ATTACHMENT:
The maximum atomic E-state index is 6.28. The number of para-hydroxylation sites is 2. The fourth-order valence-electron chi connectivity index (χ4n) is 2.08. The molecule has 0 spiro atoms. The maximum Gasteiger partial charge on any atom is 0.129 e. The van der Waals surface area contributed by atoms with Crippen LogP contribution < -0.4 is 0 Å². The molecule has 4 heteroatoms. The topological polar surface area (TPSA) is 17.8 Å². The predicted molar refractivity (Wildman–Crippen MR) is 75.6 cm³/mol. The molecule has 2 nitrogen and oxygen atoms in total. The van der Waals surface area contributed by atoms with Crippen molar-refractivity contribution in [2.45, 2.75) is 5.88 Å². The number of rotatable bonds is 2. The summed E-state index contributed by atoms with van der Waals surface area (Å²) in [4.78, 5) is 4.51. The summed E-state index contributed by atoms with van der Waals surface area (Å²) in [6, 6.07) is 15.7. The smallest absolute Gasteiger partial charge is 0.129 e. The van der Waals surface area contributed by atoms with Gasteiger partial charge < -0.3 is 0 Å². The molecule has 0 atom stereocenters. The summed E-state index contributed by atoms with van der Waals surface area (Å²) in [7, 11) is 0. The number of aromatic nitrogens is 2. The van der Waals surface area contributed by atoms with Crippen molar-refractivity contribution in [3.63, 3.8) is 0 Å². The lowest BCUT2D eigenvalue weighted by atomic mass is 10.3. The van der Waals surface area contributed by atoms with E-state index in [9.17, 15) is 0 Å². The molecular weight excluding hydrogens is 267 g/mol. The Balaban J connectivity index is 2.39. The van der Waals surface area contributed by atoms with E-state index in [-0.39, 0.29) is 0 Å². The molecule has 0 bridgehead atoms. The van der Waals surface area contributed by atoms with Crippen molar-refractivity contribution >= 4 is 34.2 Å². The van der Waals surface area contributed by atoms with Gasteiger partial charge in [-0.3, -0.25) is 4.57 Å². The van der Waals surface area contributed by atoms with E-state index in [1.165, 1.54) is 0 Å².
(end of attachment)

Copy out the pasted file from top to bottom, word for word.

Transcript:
The maximum atomic E-state index is 6.28. The number of para-hydroxylation sites is 2. The fourth-order valence-electron chi connectivity index (χ4n) is 2.08. The molecule has 0 spiro atoms. The maximum Gasteiger partial charge on any atom is 0.129 e. The van der Waals surface area contributed by atoms with Crippen LogP contribution < -0.4 is 0 Å². The molecule has 4 heteroatoms. The topological polar surface area (TPSA) is 17.8 Å². The predicted molar refractivity (Wildman–Crippen MR) is 75.6 cm³/mol. The molecule has 2 nitrogen and oxygen atoms in total. The van der Waals surface area contributed by atoms with Crippen molar-refractivity contribution in [2.45, 2.75) is 5.88 Å². The number of rotatable bonds is 2. The summed E-state index contributed by atoms with van der Waals surface area (Å²) in [4.78, 5) is 4.51. The summed E-state index contributed by atoms with van der Waals surface area (Å²) in [6, 6.07) is 15.7. The smallest absolute Gasteiger partial charge is 0.129 e. The van der Waals surface area contributed by atoms with Gasteiger partial charge < -0.3 is 0 Å². The molecule has 0 atom stereocenters. The summed E-state index contributed by atoms with van der Waals surface area (Å²) in [7, 11) is 0. The number of aromatic nitrogens is 2. The van der Waals surface area contributed by atoms with Crippen molar-refractivity contribution in [3.63, 3.8) is 0 Å². The lowest BCUT2D eigenvalue weighted by atomic mass is 10.3. The van der Waals surface area contributed by atoms with E-state index in [9.17, 15) is 0 Å². The molecular weight excluding hydrogens is 267 g/mol. The Balaban J connectivity index is 2.39. The van der Waals surface area contributed by atoms with E-state index in [-0.39, 0.29) is 0 Å². The molecule has 0 bridgehead atoms. The van der Waals surface area contributed by atoms with Crippen molar-refractivity contribution >= 4 is 34.2 Å². The van der Waals surface area contributed by atoms with Gasteiger partial charge in [-0.3, -0.25) is 4.57 Å². The van der Waals surface area contributed by atoms with E-state index in [1.165, 1.54) is 0 Å².